Argued: March 30, 2017
from the United States District Court for the Western
District of North Carolina, at Charlotte. Max O. Cogburn,
Jr., District Judge. (3:15-cr-00040-MOC-DSC-1)
William Robinson Heroy, GOODMAN, CARR, LAUGHRUN, LEVINE &
GREENE, PLLC, Charlotte, North Carolina, for Appellant.
Elizabeth Ray, OFFICE OF THE UNITED STATES ATTORNEY,
Asheville, North Carolina, for Appellee.
Greene, GREENE & ASSOCIATES, INC., Charlotte, North
Carolina, for Appellant.
Westmoreland Rose, United States Attorney, OFFICE OF THE
UNITED STATES ATTORNEY, Charlotte, North Carolina, for
SHEDD, DUNCAN, and AGEE, Circuit Judges.
DUNCAN, Circuit Judge:
Gregory Garcia appeals his conviction on two counts of
unlawful procurement of naturalization, in violation of 18
U.S.C. § 1425(a). On appeal, Garcia argues that the
district court erred by (1) denying his post-trial motions
for judgment of acquittal and a new trial, and (2) taking
judicial notice of a portion of the U.S. Citizenship and
Immigration Services' ("USCIS") website. For
the reasons that follow, we affirm.
jury convicted Garcia for giving false and misleading
statements about his criminal history during the
naturalization process, on or about November 9, 2006 (Count
1) and August 14, 2007 (Count 2). Garcia's appeal turns
on the sequence of the following relevant events, which we
recount in detail below: (1) on May 31, 2006, Garcia first
met with a USCIS officer; (2) on August 23, 2006 and
September 15, 2006, Garcia was indicted on and arrested for
federal fraud charges; (3) on November 9, 2006, Garcia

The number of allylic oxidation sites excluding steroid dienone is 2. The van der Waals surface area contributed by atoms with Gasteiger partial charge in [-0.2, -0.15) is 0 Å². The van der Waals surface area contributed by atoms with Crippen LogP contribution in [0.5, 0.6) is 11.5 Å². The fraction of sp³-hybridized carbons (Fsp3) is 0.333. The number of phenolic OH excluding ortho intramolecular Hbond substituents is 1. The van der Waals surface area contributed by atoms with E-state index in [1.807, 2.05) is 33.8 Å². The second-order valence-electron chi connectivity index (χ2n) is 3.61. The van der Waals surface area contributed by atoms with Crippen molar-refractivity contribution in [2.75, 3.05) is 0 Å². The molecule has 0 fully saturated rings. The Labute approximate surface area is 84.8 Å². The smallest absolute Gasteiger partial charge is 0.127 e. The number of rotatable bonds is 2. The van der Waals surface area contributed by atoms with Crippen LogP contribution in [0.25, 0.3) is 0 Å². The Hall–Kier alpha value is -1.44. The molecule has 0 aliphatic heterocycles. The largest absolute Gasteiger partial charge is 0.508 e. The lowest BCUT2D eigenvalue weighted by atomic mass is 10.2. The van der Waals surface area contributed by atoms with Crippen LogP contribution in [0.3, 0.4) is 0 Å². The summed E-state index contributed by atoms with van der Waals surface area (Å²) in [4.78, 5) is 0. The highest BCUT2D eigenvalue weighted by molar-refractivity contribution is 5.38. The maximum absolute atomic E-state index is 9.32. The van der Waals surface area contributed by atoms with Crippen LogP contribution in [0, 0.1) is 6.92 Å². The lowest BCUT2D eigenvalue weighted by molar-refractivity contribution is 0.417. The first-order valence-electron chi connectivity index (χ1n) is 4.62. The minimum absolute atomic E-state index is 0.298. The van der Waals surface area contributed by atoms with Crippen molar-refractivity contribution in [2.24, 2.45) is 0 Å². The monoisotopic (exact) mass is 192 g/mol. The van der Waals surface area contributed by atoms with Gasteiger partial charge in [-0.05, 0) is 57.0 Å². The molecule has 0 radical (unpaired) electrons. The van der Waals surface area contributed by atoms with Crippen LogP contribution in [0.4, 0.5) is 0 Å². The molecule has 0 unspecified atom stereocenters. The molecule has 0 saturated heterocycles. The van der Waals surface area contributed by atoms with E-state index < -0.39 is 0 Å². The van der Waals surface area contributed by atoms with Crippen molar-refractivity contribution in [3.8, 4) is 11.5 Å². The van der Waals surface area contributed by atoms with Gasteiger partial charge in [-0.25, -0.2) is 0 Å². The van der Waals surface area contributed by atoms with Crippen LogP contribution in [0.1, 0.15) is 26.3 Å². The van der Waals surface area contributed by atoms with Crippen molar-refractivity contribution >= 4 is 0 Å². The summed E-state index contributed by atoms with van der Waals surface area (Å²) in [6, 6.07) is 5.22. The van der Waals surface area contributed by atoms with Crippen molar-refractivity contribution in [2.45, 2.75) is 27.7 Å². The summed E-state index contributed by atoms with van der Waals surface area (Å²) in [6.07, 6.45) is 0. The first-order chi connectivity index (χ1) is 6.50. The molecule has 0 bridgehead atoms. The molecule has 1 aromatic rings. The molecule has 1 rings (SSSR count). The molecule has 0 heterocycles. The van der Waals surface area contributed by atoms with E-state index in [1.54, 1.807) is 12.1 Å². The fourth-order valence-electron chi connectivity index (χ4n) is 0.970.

appeared for a follow-up meeting with a second USCIS officer;
and (4) on August 14, 2007, Garcia took his naturalization
immigrated to the United States in 1993 and became a lawful
permanent resident. In early 2005, he filed an application to
become a naturalized citizen. The naturalization process
required Garcia to submit a standardized application form
("Form N-400"), appear in person for questioning,
and pass tests designed to elicit his knowledge of U.S.
history and government, as well as written and spoken
31, 2006, Garcia appeared for an in-person meeting with USCIS
Officer Jason Rucienski. During the meeting, Officer
Rucienski tested Garcia on his civics and English knowledge,
and reviewed Garcia's criminal history. Garcia passed the
civics examination, but failed the language test. Officer
Rucienski provided Garcia with an "interview
results" form, explaining that Garcia had failed the
language test and would have a second chance to take it. J.A.
685. He also ...